Russian President Vladimir Putin has had a long week already, and it's not over. He just finished the Asia Pacific Economic Conference (APEC) in Beijing and is heading to the G-20 summit in Brisbane, Australia, amid fresh NATO allegations that Russia is again moving troops and equipment into eastern Ukraine.
He was met with some cold looks from Western leaders in China and can expect the same in Australia this weekend. In addition, Putin also saw Western sanctions over his Ukraine initiatives curb the value of a major natural gas deal with China.
While Putin appeared confident and relaxed during the APEC, that apparent confidence did not strength his negotiations with China over a natural gas supply deal. With the Russian economy slowing to a near standstill, in large measure because of Western sanctions, China was in a far stronger negotiating position. Putin was forced, preliminarily, to agree to a comparatively modest deal, one worth an estimated $284 billion. That's far less than the $400 billion value of Russia's first natural gas supply deal with China, which was negotiated before Western sanctions had begun to hit Russia's economy.
“It’s certainly part of the Russian strategy to get out from under the sanctions, but I don’t think China is necessarily a good option,” said Jeffrey Mankoff, deputy director of the Russia and Eurasia Program at the Center for Strategic and International Studies. “There’s talk that Russia is trying to downplay their conflict of interests, but they’re there and downplaying them is having to swallow China’s interests on a lot of them.”
But when money wasn’t involved, Putin was as stalwart as ever.
For example, Australian Prime Minister Tony Abbott finally “shirtfronted” Putin at APEC over the downing of Flight MH17, in which 38 Australians perished. Shirtfronting is a term from Australian Rules Football, which means to hit another player extremely hard straight-on, and in October Abbott promised to shirtfront Putin over MH17.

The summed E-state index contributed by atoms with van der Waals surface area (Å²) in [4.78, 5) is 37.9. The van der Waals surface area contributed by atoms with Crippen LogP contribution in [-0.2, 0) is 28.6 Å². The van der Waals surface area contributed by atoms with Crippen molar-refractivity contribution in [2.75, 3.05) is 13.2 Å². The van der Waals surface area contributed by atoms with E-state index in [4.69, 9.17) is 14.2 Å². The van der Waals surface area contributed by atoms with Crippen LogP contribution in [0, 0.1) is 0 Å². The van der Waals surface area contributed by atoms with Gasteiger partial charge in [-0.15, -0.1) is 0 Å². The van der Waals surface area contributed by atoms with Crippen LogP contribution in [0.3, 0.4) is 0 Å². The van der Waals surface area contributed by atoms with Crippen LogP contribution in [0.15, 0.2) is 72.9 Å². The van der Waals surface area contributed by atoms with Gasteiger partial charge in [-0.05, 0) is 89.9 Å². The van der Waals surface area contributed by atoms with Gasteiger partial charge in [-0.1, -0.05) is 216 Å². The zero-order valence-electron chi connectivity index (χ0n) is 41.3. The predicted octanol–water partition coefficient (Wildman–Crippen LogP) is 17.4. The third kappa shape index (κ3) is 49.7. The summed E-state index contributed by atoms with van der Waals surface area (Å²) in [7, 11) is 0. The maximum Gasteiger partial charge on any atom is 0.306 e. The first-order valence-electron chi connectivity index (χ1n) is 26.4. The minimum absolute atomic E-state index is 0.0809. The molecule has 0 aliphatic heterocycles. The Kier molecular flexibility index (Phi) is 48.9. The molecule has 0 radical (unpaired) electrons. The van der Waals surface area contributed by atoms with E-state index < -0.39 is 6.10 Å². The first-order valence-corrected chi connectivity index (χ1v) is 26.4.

During the APEC meeting Abbott told Putin that he wanted an apology and said he had evidence linking the missile that took down MH17 to the Russian military. Putin didn’t bite and the Russian government has refused to apologize.
“We totally refute the allegations and we want to commit to the full and impartial international investigation,” Alexander Odoevskiy, spokesman for the Russian Embassy in Canberra, Australia, said. “If the prime minister has, as he declares, any clear evidence, then he should bring it to the table. We haven’t seen it.”
Furthermore, Russia sent two warships and two support ships to sit in international waters off Australia ahead of this weekend’s G20 summit in Brisbane, Australia, in what appears to be a show of force. Australian authorities noted that Russia has done so for other international meetings.
Despite the increasingly icy relationship between U.S. President Barack Obama and Putin, the latter felt comfortable enough to give Obama a little pat on the arm as they walked into an APEC event over the weekend, showing confidence in the presence of perhaps his biggest rival. It didn’t appear to go over too well with Obama, who was largely avoiding Putin prior.
Putin also made sure to get a front-row spot, near the center, next to host Chinese President Xi Jinping for the major photo opportunities with the rest of the world leaders at the APEC meeting -- coincidentally right in front of Abbott, who was looking for a spot to stand before settling in behind Putin.
Putin heads into another round of awkward encounters and some protests in Brisbane this weekend. He’s expected to have an informal talk with Obama and will likely do the same with Abbott, who hosts the event.
Meanwhile, an emergency U.N. Security Council meeting over the recent NATO allegations of Russian movement in Ukraine on Wednesday is expected to produce little real consequences for Russia. However, it will again highlight the nation's alleged involvement in Ukraine.
“The best explanation I’ve heard for why Russia is acting [in the Ukraine] now is the coming of winter,” said Mankoff. “If the Russians are looking to change facts on the ground, they have to do that sooner than later. That seems to be the main driver, but doing this with the summits leaves Putin in a tough diplomatic position.”